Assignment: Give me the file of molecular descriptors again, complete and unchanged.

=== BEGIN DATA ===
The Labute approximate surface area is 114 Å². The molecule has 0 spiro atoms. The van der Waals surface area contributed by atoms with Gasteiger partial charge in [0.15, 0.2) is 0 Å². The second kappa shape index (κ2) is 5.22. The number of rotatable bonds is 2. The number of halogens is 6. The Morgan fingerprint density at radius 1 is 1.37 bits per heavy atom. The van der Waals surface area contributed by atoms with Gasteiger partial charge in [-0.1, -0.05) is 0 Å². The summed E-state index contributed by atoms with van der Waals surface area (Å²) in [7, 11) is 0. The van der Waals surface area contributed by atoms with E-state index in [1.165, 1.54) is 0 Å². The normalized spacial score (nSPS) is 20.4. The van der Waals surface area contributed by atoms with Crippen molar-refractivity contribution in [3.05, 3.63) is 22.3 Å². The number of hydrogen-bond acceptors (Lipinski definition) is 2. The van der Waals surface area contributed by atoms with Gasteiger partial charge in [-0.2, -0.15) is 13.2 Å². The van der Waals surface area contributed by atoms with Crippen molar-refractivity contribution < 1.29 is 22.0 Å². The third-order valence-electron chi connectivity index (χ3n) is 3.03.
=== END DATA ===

The Labute approximate surface area is 114 Å². The molecule has 0 spiro atoms. The van der Waals surface area contributed by atoms with Gasteiger partial charge in [0.15, 0.2) is 0 Å². The second kappa shape index (κ2) is 5.22. The number of rotatable bonds is 2. The number of halogens is 6. The Morgan fingerprint density at radius 1 is 1.37 bits per heavy atom. The van der Waals surface area contributed by atoms with Gasteiger partial charge in [-0.1, -0.05) is 0 Å². The summed E-state index contributed by atoms with van der Waals surface area (Å²) in [7, 11) is 0. The van der Waals surface area contributed by atoms with E-state index in [1.165, 1.54) is 0 Å². The normalized spacial score (nSPS) is 20.4. The van der Waals surface area contributed by atoms with Crippen molar-refractivity contribution in [3.05, 3.63) is 22.3 Å². The number of hydrogen-bond acceptors (Lipinski definition) is 2. The van der Waals surface area contributed by atoms with Gasteiger partial charge in [-0.2, -0.15) is 13.2 Å². The van der Waals surface area contributed by atoms with Crippen molar-refractivity contribution < 1.29 is 22.0 Å². The third-order valence-electron chi connectivity index (χ3n) is 3.03.